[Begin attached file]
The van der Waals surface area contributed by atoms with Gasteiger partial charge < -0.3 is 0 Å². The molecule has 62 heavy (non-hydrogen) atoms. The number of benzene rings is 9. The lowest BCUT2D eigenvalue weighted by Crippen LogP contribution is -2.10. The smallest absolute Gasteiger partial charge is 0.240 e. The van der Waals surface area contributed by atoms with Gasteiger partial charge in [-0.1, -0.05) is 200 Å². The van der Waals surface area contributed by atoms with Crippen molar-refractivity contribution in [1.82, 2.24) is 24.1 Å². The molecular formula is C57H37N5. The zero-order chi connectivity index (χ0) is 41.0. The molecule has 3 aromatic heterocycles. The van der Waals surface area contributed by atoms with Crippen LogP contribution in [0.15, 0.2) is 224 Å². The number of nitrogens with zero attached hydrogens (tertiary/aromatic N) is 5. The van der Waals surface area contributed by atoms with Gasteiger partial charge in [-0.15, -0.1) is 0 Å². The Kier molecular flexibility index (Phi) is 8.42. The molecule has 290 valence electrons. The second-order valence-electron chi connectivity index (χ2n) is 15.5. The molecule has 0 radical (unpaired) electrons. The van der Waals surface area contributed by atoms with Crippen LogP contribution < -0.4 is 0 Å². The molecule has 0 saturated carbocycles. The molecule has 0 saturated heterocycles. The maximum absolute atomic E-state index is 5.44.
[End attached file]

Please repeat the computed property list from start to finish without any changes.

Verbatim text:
The van der Waals surface area contributed by atoms with Gasteiger partial charge < -0.3 is 0 Å². The molecule has 62 heavy (non-hydrogen) atoms. The number of benzene rings is 9. The lowest BCUT2D eigenvalue weighted by Crippen LogP contribution is -2.10. The smallest absolute Gasteiger partial charge is 0.240 e. The van der Waals surface area contributed by atoms with Gasteiger partial charge in [-0.1, -0.05) is 200 Å². The van der Waals surface area contributed by atoms with Crippen molar-refractivity contribution in [1.82, 2.24) is 24.1 Å². The molecular formula is C57H37N5. The zero-order chi connectivity index (χ0) is 41.0. The molecule has 3 aromatic heterocycles. The van der Waals surface area contributed by atoms with Crippen LogP contribution in [0.15, 0.2) is 224 Å². The number of nitrogens with zero attached hydrogens (tertiary/aromatic N) is 5. The van der Waals surface area contributed by atoms with Gasteiger partial charge in [-0.15, -0.1) is 0 Å². The Kier molecular flexibility index (Phi) is 8.42. The molecule has 290 valence electrons. The second-order valence-electron chi connectivity index (χ2n) is 15.5. The molecule has 0 radical (unpaired) electrons. The van der Waals surface area contributed by atoms with Crippen LogP contribution < -0.4 is 0 Å². The molecule has 0 saturated carbocycles. The molecule has 0 saturated heterocycles. The maximum absolute atomic E-state index is 5.44.